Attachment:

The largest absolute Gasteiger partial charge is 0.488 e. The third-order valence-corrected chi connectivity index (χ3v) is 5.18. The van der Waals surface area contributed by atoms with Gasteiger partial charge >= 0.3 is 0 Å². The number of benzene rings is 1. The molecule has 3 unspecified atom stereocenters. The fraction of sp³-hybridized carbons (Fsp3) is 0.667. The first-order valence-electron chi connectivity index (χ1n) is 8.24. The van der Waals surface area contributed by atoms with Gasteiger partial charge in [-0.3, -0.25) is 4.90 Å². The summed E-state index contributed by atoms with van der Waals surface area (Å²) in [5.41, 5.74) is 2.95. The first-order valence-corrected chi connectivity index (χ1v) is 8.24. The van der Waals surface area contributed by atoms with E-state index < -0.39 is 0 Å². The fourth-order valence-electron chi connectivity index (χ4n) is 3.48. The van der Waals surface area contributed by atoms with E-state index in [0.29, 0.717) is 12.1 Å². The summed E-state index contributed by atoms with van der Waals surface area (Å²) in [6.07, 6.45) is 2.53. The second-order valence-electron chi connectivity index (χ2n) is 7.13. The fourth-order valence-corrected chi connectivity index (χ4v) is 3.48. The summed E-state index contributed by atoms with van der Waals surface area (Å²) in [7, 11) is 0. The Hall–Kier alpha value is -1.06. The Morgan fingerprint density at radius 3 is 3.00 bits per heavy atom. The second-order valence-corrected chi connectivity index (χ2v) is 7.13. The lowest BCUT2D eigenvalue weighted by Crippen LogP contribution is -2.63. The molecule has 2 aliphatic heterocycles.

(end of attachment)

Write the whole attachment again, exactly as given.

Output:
The largest absolute Gasteiger partial charge is 0.488 e. The third-order valence-corrected chi connectivity index (χ3v) is 5.18. The van der Waals surface area contributed by atoms with Gasteiger partial charge >= 0.3 is 0 Å². The number of benzene rings is 1. The molecule has 3 unspecified atom stereocenters. The fraction of sp³-hybridized carbons (Fsp3) is 0.667. The first-order valence-electron chi connectivity index (χ1n) is 8.24. The van der Waals surface area contributed by atoms with Gasteiger partial charge in [-0.3, -0.25) is 4.90 Å². The summed E-state index contributed by atoms with van der Waals surface area (Å²) in [5.41, 5.74) is 2.95. The first-order valence-corrected chi connectivity index (χ1v) is 8.24. The van der Waals surface area contributed by atoms with E-state index < -0.39 is 0 Å². The fourth-order valence-electron chi connectivity index (χ4n) is 3.48. The van der Waals surface area contributed by atoms with E-state index in [0.29, 0.717) is 12.1 Å². The summed E-state index contributed by atoms with van der Waals surface area (Å²) in [6.07, 6.45) is 2.53. The second-order valence-electron chi connectivity index (χ2n) is 7.13. The fourth-order valence-corrected chi connectivity index (χ4v) is 3.48. The summed E-state index contributed by atoms with van der Waals surface area (Å²) in [7, 11) is 0. The Hall–Kier alpha value is -1.06. The Morgan fingerprint density at radius 3 is 3.00 bits per heavy atom. The second-order valence-corrected chi connectivity index (χ2v) is 7.13. The lowest BCUT2D eigenvalue weighted by Crippen LogP contribution is -2.63. The molecule has 2 aliphatic heterocycles.